The officers will be conducting random checks all day. Registered sex offenders will also be required to check in with detectives. Akthe first time, sheriff's police are taking video and still pictures of the offenders entire property
Famlies like the Kanes are checking out their costumes on Sunday -- the day before Halloween. The Mount Greenwood family is ready for trick-or-treating, and to keep it safe. They never venture too far from home.
"We stick to the neighborhood, we're pretty well aware of everyone in the neighborhood. We don't go outside of our element," Holly Kane said.
Cook County Sheriff Tom Dart says that is a wise thing to do. Dart says Halloween can be perfect type of scenario for sex offenders to re-offend.
"What better time for them to try to do their evil deeds than on a day when children, sometimes unsupervised, are coming by at all hours, sometimes at night, and they're knocking on your door?" Dart said.
Dart is using Halloween as a day to keep track of the registered sex offenders in unincorporated Cook County under a relatively new state law that allows police departments to check on offenders four times a year.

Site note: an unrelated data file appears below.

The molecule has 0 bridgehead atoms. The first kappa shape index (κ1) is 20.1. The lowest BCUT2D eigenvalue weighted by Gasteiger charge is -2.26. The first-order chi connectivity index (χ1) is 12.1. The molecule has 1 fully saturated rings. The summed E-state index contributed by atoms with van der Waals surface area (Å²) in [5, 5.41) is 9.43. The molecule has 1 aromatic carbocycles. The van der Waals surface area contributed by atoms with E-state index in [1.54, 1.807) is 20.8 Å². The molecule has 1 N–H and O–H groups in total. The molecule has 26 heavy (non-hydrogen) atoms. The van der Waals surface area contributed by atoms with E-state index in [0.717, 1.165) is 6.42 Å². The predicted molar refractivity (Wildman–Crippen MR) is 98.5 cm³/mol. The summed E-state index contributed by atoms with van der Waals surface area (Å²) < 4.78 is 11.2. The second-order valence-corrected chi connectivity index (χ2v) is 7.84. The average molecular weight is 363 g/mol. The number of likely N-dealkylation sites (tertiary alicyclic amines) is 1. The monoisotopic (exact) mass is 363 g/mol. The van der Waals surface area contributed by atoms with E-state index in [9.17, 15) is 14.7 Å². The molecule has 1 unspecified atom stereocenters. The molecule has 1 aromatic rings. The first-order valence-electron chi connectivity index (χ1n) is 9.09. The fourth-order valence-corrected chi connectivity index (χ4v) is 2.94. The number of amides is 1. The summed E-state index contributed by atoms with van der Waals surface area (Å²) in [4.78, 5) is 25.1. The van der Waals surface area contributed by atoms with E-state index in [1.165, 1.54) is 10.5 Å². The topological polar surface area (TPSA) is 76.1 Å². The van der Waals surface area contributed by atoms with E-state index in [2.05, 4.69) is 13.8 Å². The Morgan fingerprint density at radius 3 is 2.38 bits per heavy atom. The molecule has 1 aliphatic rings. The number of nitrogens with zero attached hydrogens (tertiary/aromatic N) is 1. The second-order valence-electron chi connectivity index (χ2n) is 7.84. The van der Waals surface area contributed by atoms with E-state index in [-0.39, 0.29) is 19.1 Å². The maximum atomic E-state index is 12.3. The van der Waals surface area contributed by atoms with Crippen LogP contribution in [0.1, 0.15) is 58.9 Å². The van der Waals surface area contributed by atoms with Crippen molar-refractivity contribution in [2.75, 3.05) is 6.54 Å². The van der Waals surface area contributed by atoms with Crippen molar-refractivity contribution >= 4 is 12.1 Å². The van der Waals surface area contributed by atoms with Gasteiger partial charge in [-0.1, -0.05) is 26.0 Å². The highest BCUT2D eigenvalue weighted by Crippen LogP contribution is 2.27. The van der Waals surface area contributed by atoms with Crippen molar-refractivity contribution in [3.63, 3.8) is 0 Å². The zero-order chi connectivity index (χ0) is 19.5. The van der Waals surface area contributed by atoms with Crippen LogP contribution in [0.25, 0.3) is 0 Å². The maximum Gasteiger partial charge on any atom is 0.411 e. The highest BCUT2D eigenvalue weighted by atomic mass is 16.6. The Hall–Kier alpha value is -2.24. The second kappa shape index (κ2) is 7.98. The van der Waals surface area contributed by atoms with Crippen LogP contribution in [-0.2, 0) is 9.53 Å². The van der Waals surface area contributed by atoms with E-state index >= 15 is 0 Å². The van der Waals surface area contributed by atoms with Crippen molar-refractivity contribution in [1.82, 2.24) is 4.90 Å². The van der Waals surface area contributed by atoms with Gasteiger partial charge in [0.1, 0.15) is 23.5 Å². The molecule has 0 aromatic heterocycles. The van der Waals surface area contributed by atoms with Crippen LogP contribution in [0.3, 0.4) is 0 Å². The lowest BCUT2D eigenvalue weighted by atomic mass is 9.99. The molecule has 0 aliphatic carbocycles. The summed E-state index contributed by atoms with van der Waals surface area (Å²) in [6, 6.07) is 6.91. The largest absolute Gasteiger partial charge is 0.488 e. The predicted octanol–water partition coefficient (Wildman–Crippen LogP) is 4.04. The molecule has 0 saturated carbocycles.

Dart says offenders must check into county offices Monday, and this year, he is taking it one step further by checking offenders' entire property by foot and by air; it's the first time sheriff's police are taking video and still pictures of offenders' entire property.
"So we now have aerial photographs to see if there's anything we find that could be somewhat of a red flag," Dart said. "We just don't want to leave any stoned unturned. We try to learn from other peoples' tragedies and mistakes."
Learning from the Jaycee Dugard case is what dart is trying to do. Dugard was the California girl who was kidnapped and sexually abused for years while living unnoticed in her captors' backyard.
So while the Kane family is looking forward to a fun evening Monday, safety is always on the parents' minds.
"Always has to be in the back of your mind that there is someone out there. You just have to make sure you know where your kids are at," Christopher Kane said.
In all, Dart says his department has over 75 sex offenders to keep track of . So far, the video surveillance has not produced any red flags about the registered offenders' properties.
While police will be conducting random checks, Dart says there are many common sense tip parents can follow to make sure trick-of-treating is safe, such as making sure children do not enter anyone's home and going to homes in your neighborhood.